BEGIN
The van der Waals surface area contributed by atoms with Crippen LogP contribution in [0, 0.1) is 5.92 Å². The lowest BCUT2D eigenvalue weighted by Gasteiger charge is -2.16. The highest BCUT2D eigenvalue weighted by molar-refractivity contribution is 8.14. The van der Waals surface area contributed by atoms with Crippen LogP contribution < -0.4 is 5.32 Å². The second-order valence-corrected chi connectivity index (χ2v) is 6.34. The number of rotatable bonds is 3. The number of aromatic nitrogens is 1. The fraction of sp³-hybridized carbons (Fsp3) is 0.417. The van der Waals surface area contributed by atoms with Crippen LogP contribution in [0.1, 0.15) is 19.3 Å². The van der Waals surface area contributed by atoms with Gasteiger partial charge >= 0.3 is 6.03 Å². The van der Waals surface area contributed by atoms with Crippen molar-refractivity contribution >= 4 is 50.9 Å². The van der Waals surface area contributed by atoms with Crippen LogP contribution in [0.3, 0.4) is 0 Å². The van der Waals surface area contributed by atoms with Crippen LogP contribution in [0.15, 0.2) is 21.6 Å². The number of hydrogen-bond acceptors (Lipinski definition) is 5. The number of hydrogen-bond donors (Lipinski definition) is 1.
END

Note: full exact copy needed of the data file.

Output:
The van der Waals surface area contributed by atoms with Crippen LogP contribution in [0, 0.1) is 5.92 Å². The lowest BCUT2D eigenvalue weighted by Gasteiger charge is -2.16. The highest BCUT2D eigenvalue weighted by molar-refractivity contribution is 8.14. The van der Waals surface area contributed by atoms with Crippen LogP contribution < -0.4 is 5.32 Å². The second-order valence-corrected chi connectivity index (χ2v) is 6.34. The number of rotatable bonds is 3. The number of aromatic nitrogens is 1. The fraction of sp³-hybridized carbons (Fsp3) is 0.417. The van der Waals surface area contributed by atoms with Crippen LogP contribution in [0.1, 0.15) is 19.3 Å². The van der Waals surface area contributed by atoms with Gasteiger partial charge >= 0.3 is 6.03 Å². The van der Waals surface area contributed by atoms with Crippen molar-refractivity contribution >= 4 is 50.9 Å². The van der Waals surface area contributed by atoms with Crippen LogP contribution in [0.3, 0.4) is 0 Å². The van der Waals surface area contributed by atoms with Crippen LogP contribution in [0.15, 0.2) is 21.6 Å². The number of hydrogen-bond acceptors (Lipinski definition) is 5. The number of hydrogen-bond donors (Lipinski definition) is 1.